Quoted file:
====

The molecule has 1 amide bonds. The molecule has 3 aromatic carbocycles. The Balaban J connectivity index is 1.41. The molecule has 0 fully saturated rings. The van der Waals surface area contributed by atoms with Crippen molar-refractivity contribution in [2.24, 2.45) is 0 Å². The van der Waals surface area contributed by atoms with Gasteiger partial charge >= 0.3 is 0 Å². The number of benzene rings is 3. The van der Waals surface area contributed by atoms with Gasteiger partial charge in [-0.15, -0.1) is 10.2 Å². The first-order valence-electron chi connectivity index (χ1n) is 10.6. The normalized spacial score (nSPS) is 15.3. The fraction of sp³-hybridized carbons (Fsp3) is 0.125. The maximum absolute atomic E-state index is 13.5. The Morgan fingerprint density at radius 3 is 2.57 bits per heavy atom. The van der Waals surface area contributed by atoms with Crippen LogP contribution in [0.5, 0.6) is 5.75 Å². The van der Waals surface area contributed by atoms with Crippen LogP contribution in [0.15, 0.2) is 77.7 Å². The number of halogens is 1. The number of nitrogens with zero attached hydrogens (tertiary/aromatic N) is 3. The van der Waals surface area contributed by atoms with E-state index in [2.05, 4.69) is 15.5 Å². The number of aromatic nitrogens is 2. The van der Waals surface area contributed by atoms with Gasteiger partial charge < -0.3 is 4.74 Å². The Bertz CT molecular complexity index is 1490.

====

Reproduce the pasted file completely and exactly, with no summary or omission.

The molecule has 1 amide bonds. The molecule has 3 aromatic carbocycles. The Balaban J connectivity index is 1.41. The molecule has 0 fully saturated rings. The van der Waals surface area contributed by atoms with Crippen molar-refractivity contribution in [2.24, 2.45) is 0 Å². The van der Waals surface area contributed by atoms with Gasteiger partial charge >= 0.3 is 0 Å². The number of benzene rings is 3. The van der Waals surface area contributed by atoms with Gasteiger partial charge in [-0.15, -0.1) is 10.2 Å². The first-order valence-electron chi connectivity index (χ1n) is 10.6. The normalized spacial score (nSPS) is 15.3. The fraction of sp³-hybridized carbons (Fsp3) is 0.125. The maximum absolute atomic E-state index is 13.5. The Morgan fingerprint density at radius 3 is 2.57 bits per heavy atom. The van der Waals surface area contributed by atoms with Crippen LogP contribution in [0.5, 0.6) is 5.75 Å². The van der Waals surface area contributed by atoms with Crippen LogP contribution in [0.15, 0.2) is 77.7 Å². The number of halogens is 1. The number of nitrogens with zero attached hydrogens (tertiary/aromatic N) is 3. The van der Waals surface area contributed by atoms with E-state index in [2.05, 4.69) is 15.5 Å². The number of aromatic nitrogens is 2. The van der Waals surface area contributed by atoms with Gasteiger partial charge < -0.3 is 4.74 Å². The Bertz CT molecular complexity index is 1490.